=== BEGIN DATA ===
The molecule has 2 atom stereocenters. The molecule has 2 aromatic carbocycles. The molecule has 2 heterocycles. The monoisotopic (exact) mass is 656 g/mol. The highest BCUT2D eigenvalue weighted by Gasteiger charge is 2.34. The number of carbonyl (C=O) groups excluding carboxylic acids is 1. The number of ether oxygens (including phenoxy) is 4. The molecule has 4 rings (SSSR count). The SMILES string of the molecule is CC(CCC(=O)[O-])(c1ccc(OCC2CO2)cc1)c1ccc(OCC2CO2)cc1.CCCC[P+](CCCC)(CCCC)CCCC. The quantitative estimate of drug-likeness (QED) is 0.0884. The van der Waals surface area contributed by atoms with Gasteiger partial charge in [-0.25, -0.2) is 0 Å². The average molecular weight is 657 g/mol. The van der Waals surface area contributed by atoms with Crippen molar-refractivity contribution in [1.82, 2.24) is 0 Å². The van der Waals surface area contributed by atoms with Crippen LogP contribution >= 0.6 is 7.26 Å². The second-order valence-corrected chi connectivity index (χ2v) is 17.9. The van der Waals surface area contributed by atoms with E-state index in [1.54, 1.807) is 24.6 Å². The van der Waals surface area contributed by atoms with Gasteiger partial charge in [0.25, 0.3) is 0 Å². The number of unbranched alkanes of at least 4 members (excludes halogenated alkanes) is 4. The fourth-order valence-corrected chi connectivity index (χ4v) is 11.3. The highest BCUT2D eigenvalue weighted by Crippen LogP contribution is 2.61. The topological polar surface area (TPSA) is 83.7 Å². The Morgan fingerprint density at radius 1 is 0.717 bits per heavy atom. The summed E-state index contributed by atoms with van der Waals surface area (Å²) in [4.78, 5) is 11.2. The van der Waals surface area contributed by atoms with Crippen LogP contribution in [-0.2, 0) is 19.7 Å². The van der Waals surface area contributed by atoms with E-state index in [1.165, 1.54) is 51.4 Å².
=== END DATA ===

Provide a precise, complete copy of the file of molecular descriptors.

The molecule has 2 atom stereocenters. The molecule has 2 aromatic carbocycles. The molecule has 2 heterocycles. The monoisotopic (exact) mass is 656 g/mol. The highest BCUT2D eigenvalue weighted by Gasteiger charge is 2.34. The number of carbonyl (C=O) groups excluding carboxylic acids is 1. The number of ether oxygens (including phenoxy) is 4. The molecule has 4 rings (SSSR count). The SMILES string of the molecule is CC(CCC(=O)[O-])(c1ccc(OCC2CO2)cc1)c1ccc(OCC2CO2)cc1.CCCC[P+](CCCC)(CCCC)CCCC. The quantitative estimate of drug-likeness (QED) is 0.0884. The van der Waals surface area contributed by atoms with Gasteiger partial charge in [-0.25, -0.2) is 0 Å². The average molecular weight is 657 g/mol. The van der Waals surface area contributed by atoms with Crippen molar-refractivity contribution in [1.82, 2.24) is 0 Å². The van der Waals surface area contributed by atoms with Crippen LogP contribution >= 0.6 is 7.26 Å². The second-order valence-corrected chi connectivity index (χ2v) is 17.9. The van der Waals surface area contributed by atoms with E-state index in [1.54, 1.807) is 24.6 Å². The van der Waals surface area contributed by atoms with Gasteiger partial charge in [0.25, 0.3) is 0 Å². The number of unbranched alkanes of at least 4 members (excludes halogenated alkanes) is 4. The fourth-order valence-corrected chi connectivity index (χ4v) is 11.3. The highest BCUT2D eigenvalue weighted by Crippen LogP contribution is 2.61. The topological polar surface area (TPSA) is 83.7 Å². The Morgan fingerprint density at radius 1 is 0.717 bits per heavy atom. The summed E-state index contributed by atoms with van der Waals surface area (Å²) in [4.78, 5) is 11.2. The van der Waals surface area contributed by atoms with Crippen LogP contribution in [-0.2, 0) is 19.7 Å². The van der Waals surface area contributed by atoms with E-state index in [1.165, 1.54) is 51.4 Å².